WARBURTON. The difficulty seems to me to ise from this, that the King is not desired to article or contract with Mortimer, but with another for Mortimer. Perhaps we may read :
“ Shall we buy treason? and indent with peers,
“ When they have lost and forfeited themselves ? " Shall we purchase back a traitor? Shall we descend to a composition with Worcester, Northumberland, and young Percy, who by disobedience have lost and forfeited their honours and themselves?
Johnson. To “indent," is to sign an indenture or compact.' Malone.
“ Shall we buy treason ? and indent with fears,” This verb is used by Harrington in his translation of Ariosto, b. xvi. st. 35 :
“And with the Irish bands he first indents,
“ To spoil their lodgings and to burn their tents." Again, in The Cruel Brother, by Sir W. D'Avenant, 1630 :
Dost thou indent “With my acceptance, make choice of services ?” Fears may
be used in the active sense for terrors. So, in the second part of this play:
all those bold fears
When they have lost and forfeited themselves ?
Hor. Revolted Mortimer!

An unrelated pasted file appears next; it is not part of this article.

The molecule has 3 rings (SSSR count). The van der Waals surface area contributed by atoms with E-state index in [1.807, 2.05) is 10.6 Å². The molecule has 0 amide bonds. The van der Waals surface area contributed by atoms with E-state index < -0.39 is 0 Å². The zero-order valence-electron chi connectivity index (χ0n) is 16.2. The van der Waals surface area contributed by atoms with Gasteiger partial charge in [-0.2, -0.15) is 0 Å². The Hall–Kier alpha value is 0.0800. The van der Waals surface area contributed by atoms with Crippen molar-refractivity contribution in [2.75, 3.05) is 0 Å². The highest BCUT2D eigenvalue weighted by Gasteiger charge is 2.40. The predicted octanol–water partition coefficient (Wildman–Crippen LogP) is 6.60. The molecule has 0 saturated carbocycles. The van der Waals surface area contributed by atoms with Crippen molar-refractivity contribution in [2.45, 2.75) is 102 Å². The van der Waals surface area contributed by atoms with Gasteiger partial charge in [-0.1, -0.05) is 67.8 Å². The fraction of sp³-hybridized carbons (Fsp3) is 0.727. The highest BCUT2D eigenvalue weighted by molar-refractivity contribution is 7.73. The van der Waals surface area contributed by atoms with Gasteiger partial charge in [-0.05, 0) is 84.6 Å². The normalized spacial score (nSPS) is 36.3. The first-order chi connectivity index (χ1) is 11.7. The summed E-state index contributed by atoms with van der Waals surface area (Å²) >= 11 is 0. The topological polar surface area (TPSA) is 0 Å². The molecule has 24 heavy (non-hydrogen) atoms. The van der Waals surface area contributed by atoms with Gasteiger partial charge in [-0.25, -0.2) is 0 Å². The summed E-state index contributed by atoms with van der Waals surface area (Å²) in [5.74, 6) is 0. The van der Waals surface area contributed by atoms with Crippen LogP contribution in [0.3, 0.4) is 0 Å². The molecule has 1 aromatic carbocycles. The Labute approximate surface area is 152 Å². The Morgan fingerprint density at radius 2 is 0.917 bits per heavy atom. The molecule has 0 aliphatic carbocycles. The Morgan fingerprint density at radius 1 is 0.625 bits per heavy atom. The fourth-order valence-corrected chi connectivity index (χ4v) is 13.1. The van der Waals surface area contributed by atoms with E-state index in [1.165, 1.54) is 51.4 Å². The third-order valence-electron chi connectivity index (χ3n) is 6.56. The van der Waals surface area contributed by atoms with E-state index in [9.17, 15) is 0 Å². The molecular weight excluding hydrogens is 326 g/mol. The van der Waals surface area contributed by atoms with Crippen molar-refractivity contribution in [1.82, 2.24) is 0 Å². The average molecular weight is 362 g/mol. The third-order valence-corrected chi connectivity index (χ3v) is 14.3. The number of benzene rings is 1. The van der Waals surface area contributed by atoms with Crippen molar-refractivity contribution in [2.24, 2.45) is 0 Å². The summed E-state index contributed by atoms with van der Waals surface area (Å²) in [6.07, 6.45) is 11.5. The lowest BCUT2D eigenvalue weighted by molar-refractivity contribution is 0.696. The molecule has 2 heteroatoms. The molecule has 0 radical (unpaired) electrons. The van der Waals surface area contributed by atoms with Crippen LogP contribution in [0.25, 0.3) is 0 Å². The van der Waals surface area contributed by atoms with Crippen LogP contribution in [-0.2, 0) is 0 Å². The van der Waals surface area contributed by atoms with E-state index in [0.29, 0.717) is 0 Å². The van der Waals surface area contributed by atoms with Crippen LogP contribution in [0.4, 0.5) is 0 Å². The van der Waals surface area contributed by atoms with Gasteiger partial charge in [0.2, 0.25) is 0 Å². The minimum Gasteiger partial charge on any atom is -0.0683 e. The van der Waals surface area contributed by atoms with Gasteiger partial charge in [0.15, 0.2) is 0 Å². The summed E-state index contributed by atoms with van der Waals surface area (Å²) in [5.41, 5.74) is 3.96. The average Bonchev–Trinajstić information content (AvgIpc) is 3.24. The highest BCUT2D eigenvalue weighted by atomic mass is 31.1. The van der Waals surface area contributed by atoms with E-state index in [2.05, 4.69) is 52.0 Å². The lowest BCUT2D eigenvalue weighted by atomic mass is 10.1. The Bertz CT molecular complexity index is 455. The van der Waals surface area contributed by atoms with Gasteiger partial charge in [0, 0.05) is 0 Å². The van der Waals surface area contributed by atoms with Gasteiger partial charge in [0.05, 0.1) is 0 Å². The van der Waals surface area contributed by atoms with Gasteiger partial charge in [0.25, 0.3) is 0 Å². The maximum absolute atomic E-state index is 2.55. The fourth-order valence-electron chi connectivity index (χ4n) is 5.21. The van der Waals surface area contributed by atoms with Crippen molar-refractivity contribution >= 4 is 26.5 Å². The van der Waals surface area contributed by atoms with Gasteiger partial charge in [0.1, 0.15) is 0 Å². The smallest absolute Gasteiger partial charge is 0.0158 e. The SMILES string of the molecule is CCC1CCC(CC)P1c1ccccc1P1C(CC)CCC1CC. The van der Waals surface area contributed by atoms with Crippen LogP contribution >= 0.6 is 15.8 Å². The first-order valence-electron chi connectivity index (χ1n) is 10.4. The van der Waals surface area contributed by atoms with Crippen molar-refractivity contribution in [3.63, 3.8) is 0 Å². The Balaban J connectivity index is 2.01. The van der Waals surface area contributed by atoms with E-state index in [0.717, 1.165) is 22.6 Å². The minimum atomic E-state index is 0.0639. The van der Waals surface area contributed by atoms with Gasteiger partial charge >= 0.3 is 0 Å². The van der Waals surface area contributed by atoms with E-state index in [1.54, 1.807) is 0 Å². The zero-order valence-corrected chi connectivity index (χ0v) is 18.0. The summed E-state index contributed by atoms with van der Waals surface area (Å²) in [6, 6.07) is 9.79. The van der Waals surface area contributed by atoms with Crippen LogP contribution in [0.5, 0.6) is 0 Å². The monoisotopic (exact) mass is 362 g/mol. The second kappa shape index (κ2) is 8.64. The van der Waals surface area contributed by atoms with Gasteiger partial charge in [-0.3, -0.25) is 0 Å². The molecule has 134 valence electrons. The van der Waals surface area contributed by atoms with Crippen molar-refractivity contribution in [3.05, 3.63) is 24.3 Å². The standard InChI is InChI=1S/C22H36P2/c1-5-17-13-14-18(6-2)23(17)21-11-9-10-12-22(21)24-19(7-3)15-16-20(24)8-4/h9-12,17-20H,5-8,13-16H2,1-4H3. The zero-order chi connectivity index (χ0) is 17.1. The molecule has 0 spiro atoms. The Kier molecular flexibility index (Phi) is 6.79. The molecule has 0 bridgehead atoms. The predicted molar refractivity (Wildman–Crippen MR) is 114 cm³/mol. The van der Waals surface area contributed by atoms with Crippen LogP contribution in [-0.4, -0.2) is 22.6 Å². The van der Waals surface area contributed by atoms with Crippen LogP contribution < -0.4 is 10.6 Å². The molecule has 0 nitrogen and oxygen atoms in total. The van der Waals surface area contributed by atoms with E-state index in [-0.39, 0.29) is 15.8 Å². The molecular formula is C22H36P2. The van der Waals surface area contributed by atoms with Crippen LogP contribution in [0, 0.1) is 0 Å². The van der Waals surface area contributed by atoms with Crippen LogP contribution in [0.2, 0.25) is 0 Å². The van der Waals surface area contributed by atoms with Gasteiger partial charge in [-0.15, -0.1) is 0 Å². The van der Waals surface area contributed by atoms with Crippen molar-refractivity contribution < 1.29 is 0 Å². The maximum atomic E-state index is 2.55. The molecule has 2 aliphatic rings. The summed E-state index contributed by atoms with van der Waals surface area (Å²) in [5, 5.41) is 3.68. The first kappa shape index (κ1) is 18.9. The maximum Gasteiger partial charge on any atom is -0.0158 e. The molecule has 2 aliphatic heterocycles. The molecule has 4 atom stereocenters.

These lords, however, had, as yet, neither forfeited or lost any thing, so that Dr. Johnson's conjecture is inadmissible.
After all, I am inclined to regard Mortimer (though the King affects to speak of him in the plural number) as the Fear, or timid object, which had lost or forfeited itself. Henry afterwards says:
he durst as well have met the devil alone, “ As Owen Glendower for an enemy." “ Indent with fears,” may therefore mean, "sign an indenture or compact with dastards. Fears may be substituted for fearful people, as wrongs has been used for wrongers in King Richard II.:
“ He should have found his uncle Gaunt a father,
“ To rouse his wrongs, and chase them to a bay.” “ Near Cæsar's angel (says the Soothsayer to Antony,) thy own becomes a fear," i. e. a spirit of cowardice; and Sir Richard' Vernon, in the play before us, uses an expression that nearly resembles indenting with fears :
“ I hold as little counsel with weak fear,
“ As you, my lord -" The King, by buying treason, and indenting with fears, may therefore covertly repeat both his pretended charges against Mortimer; first, that he had treasonably betrayed his party to Glendower; and, secondly, that he would have been afraid to encounter with so brave an adversary. Steevens. s He never did fall off, my sovereign liege,
But by the chance of war;] The meaning is, he came not into the enemy's power, but by the chance of war. The King charged Mortimer, that he wilfully betrayed his army, and, as he was then with the enemy, calls him revolted Mortimer. Hotspur replies, that he never fell off, that is, fell into Glendower's hands, but by the chance of war. I should not have explained thus tediously a passage so hard to be mistaken, but that two editors have already mistaken it. JOHNSON.